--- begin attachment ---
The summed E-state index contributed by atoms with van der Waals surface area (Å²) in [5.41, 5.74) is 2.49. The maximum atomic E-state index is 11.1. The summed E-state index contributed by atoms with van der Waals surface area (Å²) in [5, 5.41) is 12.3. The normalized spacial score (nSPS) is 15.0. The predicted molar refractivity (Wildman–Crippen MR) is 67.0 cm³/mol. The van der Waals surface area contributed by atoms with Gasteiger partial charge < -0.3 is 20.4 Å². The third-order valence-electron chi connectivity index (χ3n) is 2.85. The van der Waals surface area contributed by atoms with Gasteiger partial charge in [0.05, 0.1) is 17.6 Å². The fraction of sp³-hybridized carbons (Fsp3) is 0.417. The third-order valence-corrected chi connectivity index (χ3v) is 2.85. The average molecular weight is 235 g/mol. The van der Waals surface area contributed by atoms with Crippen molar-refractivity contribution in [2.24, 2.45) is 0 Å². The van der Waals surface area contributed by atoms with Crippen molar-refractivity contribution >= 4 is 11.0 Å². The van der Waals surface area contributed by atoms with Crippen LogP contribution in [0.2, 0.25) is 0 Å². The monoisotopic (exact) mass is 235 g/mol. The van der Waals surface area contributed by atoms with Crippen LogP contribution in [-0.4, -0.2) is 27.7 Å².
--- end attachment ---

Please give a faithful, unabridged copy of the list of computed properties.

The summed E-state index contributed by atoms with van der Waals surface area (Å²) in [5.41, 5.74) is 2.49. The maximum atomic E-state index is 11.1. The summed E-state index contributed by atoms with van der Waals surface area (Å²) in [5, 5.41) is 12.3. The normalized spacial score (nSPS) is 15.0. The predicted molar refractivity (Wildman–Crippen MR) is 67.0 cm³/mol. The van der Waals surface area contributed by atoms with Gasteiger partial charge < -0.3 is 20.4 Å². The third-order valence-electron chi connectivity index (χ3n) is 2.85. The van der Waals surface area contributed by atoms with Gasteiger partial charge in [0.05, 0.1) is 17.6 Å². The fraction of sp³-hybridized carbons (Fsp3) is 0.417. The third-order valence-corrected chi connectivity index (χ3v) is 2.85. The average molecular weight is 235 g/mol. The van der Waals surface area contributed by atoms with Crippen molar-refractivity contribution in [2.24, 2.45) is 0 Å². The van der Waals surface area contributed by atoms with Crippen molar-refractivity contribution >= 4 is 11.0 Å². The van der Waals surface area contributed by atoms with Crippen LogP contribution in [0.2, 0.25) is 0 Å². The monoisotopic (exact) mass is 235 g/mol. The van der Waals surface area contributed by atoms with Crippen LogP contribution in [-0.4, -0.2) is 27.7 Å².